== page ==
Australian born diplomat Richard Casey was appointed by the British Government to the post of Governor of Bengal in 1944. While there, his wife Maie and he became friends with Jawaharlal Nehru and his daughter Indira Gandhi. After Indian Independence in 1947, the Caseys returned to Australia but maintained their relationship with Mr. Nehru and Mrs. Gandhi. A trained painter herself, Mrs. Casey was passionately interested in art, and used her position as a diplomat's wife to support the arts both in Australia and overseas.
In her 1966 memoir Maie Casey recalls, "I was asked to go to London in March 1953 to judge an international sculpture competition [...] On my way back to Australia I was to my delight invited to be the guest of the Governments of India and Pakistan. Mr. Nehru, Prime Minister of India, invited me to luncheon with him [...] His daughter Mrs. Indira Gandhi lived with him with her two sons. Her great beauty was unlike that of her aunt Mrs. Pandit, who was then President of the General Assembly of the United Nations, nor was the expression of her face like that of her father which was a rare blend of subtlety and radiance. Hers was a powerful distant beauty [...] The luncheon was a family affair, the more appreciated and enjoyed by me [...] He took me to see his pictures and spoke of the need for women in public life." (M. Casey, Tides and Eddies, London, 1966)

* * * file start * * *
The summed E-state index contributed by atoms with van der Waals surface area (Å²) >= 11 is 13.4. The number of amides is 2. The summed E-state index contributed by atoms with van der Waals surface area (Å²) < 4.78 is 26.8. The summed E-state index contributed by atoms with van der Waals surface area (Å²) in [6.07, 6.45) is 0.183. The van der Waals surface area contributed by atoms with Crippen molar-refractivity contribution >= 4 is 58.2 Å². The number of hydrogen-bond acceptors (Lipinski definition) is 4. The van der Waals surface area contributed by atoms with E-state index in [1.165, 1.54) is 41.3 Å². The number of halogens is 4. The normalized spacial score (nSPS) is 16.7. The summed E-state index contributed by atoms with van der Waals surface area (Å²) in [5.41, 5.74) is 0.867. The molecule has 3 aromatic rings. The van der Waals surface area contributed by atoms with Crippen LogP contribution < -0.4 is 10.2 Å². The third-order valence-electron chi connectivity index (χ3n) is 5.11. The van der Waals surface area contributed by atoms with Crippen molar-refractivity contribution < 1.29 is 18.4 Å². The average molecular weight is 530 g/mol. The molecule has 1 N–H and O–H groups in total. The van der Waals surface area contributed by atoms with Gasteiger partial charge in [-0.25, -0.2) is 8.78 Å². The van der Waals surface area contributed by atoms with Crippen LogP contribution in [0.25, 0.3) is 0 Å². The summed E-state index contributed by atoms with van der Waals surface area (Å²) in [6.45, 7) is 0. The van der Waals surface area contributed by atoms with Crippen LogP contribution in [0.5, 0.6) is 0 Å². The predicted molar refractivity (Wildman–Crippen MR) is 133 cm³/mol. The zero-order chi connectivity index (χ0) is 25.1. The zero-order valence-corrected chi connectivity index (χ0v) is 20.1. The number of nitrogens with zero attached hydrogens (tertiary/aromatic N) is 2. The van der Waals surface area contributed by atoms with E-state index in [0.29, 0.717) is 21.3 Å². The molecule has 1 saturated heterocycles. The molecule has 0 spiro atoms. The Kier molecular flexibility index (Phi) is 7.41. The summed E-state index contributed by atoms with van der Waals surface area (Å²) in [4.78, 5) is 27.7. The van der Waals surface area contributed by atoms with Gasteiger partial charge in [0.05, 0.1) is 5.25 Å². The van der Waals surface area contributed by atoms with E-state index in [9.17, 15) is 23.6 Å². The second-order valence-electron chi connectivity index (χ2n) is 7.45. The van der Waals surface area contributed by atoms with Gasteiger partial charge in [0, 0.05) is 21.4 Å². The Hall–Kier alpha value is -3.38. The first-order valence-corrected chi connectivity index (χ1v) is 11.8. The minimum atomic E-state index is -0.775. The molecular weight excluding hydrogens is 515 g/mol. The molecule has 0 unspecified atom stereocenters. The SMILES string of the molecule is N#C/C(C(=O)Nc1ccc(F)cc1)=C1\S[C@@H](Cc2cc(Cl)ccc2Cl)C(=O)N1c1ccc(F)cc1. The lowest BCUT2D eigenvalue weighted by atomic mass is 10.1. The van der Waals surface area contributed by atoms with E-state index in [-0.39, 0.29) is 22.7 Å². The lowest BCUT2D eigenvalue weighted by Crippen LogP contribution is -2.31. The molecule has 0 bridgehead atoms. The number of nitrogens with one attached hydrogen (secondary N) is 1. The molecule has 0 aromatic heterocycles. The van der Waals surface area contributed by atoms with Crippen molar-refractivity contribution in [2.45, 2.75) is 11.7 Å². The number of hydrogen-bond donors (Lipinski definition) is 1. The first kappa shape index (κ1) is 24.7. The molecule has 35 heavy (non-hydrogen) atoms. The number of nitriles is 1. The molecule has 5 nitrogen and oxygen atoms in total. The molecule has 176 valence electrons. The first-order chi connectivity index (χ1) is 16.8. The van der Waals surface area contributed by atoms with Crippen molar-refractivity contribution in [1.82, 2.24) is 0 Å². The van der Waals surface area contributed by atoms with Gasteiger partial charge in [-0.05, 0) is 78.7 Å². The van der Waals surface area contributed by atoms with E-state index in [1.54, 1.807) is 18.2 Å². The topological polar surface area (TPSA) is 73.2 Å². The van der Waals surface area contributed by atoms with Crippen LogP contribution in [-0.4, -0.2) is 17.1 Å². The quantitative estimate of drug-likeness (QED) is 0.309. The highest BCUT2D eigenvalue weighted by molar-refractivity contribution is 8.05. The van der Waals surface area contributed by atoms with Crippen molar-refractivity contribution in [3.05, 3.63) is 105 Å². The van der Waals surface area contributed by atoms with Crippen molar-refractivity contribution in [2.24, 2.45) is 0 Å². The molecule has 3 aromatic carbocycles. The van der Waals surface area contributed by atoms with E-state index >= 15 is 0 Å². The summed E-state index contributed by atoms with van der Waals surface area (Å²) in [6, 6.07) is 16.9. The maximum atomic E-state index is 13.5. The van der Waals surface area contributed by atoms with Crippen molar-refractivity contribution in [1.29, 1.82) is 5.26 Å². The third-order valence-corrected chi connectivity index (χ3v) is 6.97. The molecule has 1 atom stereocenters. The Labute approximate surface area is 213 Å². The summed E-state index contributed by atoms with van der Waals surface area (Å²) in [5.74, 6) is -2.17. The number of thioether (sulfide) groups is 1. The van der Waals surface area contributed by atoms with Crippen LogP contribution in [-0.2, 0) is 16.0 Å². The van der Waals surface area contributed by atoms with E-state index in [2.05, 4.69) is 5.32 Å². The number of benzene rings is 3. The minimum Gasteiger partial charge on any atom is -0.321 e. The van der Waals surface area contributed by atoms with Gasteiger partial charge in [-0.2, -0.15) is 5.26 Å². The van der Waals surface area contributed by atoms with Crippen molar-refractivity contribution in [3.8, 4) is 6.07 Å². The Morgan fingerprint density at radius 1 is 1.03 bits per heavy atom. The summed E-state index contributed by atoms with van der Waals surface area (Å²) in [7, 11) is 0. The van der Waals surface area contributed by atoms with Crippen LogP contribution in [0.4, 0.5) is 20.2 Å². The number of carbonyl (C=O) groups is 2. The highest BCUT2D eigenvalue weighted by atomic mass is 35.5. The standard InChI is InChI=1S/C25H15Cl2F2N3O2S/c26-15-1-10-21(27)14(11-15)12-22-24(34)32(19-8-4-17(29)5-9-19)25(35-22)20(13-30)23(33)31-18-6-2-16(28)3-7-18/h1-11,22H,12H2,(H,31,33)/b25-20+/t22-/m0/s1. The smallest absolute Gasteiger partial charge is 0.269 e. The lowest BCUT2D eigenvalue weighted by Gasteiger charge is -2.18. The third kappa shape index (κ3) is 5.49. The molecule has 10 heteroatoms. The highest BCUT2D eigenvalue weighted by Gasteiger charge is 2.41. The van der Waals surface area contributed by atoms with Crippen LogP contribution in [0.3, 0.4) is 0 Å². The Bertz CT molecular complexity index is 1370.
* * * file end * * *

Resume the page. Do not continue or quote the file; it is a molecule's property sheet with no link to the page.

Appointed a life peer by the British Parliament in 1960, Lord Casey became Governor General of Australia in 1965. In this capacity, in May 1968, Lord and Lady Casey welcomed Mrs. Gandhi to Australia on her first official state visit as the Prime Minister of India. It was during her stay at Government House, Canberra, that the present painting by B. Prabha was given to Lady Casey as a personal gift from Mrs. Gandhi, a reminder of her love of art and time in India.